RIO DE JANEIRO (Reuters) - The Brazilian state of Para on Thursday said it was surprised when Norsk Hydro decided a day earlier to halt operations at Alunorte, the world’s largest alumina refinery, and asked for a report explaining the decision.
Brazilian regulators in February ordered Hydro to slash output by half at the refinery after the company admitted to making unlicensed emissions of untreated water during severe rains.
Last month, Hydro signed two deals with Brazilian authorities that it described as an important step toward resuming full operations at the plant, which accounted for 10 percent of global alumina output outside of China last year.
But on Wednesday the company said it would close the plant indefinitely and lay off 4,700 workers since the refinery’s waste deposit area was close to full capacity and the ongoing dispute is preventing Hydro from using a new facility.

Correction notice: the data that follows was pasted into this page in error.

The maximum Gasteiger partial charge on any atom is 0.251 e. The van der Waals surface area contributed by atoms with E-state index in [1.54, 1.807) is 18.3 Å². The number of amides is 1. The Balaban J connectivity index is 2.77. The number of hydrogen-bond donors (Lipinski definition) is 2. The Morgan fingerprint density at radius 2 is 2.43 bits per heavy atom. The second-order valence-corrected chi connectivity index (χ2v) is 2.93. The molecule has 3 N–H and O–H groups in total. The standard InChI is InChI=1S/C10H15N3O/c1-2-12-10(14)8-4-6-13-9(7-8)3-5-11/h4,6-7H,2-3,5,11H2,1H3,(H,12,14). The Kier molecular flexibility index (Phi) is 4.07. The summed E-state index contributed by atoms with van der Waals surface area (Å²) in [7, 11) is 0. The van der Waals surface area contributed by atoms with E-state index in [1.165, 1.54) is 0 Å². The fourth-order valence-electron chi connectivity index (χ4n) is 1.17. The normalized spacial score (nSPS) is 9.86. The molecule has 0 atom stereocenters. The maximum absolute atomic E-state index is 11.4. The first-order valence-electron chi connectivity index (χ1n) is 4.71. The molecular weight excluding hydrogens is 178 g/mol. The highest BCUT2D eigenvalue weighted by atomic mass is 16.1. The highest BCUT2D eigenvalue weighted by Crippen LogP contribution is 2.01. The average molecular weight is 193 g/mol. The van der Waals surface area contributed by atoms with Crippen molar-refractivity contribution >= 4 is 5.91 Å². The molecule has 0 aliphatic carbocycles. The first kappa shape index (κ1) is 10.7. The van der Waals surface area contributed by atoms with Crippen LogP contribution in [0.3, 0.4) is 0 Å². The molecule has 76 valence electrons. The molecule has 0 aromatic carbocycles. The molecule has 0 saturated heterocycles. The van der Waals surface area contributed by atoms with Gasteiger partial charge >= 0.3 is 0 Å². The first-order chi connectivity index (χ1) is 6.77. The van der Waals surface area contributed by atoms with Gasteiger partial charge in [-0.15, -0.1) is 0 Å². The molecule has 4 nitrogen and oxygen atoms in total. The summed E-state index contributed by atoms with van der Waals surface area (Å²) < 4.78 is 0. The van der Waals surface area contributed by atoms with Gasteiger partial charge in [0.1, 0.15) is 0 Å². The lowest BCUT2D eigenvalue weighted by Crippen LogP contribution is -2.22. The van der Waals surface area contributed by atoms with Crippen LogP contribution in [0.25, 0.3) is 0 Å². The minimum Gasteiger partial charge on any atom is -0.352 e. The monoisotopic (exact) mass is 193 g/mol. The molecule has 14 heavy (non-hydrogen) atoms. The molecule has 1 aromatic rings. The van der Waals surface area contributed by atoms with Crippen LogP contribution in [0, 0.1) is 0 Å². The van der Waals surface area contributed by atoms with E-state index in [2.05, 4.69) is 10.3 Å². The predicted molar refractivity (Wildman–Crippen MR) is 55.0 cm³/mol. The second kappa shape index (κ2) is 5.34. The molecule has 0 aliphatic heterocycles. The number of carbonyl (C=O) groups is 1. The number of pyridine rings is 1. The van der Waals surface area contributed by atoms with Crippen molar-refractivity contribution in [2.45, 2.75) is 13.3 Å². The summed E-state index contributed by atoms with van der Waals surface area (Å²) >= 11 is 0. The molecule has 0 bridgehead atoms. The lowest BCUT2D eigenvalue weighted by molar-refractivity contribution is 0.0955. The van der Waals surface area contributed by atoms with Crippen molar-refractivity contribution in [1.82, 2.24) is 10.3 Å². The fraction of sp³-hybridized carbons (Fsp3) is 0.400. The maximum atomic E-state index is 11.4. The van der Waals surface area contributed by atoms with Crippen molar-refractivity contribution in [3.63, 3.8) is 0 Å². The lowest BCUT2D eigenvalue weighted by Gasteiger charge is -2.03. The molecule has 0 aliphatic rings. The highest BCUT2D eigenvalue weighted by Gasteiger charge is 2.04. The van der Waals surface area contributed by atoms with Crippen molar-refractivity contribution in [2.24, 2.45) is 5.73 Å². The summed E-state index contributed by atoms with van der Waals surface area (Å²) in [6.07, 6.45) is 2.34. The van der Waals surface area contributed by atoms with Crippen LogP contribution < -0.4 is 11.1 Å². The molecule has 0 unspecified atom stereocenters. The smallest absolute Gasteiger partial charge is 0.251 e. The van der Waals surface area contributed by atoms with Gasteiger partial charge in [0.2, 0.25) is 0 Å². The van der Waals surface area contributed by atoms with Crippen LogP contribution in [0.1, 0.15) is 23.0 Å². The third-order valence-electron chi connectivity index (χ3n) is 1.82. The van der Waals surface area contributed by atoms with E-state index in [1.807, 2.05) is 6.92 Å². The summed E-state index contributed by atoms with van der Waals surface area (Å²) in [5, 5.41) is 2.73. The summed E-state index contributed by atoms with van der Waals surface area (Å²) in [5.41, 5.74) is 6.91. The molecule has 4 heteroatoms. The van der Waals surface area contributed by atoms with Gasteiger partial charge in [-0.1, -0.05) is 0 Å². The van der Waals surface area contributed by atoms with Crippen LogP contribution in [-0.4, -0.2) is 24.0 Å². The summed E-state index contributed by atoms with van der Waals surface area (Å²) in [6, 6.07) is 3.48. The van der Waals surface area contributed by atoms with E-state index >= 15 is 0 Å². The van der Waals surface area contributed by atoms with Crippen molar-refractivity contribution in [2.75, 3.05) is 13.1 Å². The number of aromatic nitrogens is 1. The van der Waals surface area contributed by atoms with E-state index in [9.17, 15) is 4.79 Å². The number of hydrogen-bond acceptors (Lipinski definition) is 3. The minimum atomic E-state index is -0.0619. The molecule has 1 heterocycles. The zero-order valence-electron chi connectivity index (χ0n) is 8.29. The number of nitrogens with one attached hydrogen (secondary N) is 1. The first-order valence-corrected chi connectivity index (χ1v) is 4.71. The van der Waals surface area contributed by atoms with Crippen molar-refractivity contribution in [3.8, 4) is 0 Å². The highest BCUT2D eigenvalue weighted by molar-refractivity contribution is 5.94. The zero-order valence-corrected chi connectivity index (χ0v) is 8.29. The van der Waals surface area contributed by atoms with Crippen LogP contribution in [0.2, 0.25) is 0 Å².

In a statement Thursday, the Para government questioned the decision, noting that Hydro had received a preliminary report from a consultancy in September suggesting the existing waste deposit area would have sufficient capacity to receive waste through May, 2019.
That called into question Alunorte’s suggestion that a separate report on Sept. 28 pointed to a probable dam break at the deposit site if it continued putting waste there, Para authorities added.
“We need to technically evaluate the reason for the paralysis,” Para’s environmental secretary said, according to the statement, adding that the state had sent its own team to the site to probe it.
Hydro did not immediately respond to a request for comment.
Hydro shares plunged and the price of aluminum, the product made from alumina, slumped on Wednesday following Hydro’s announcement.
Reporting by Marta Nogueira and Alexandra Alper; Editing by David Gregorio
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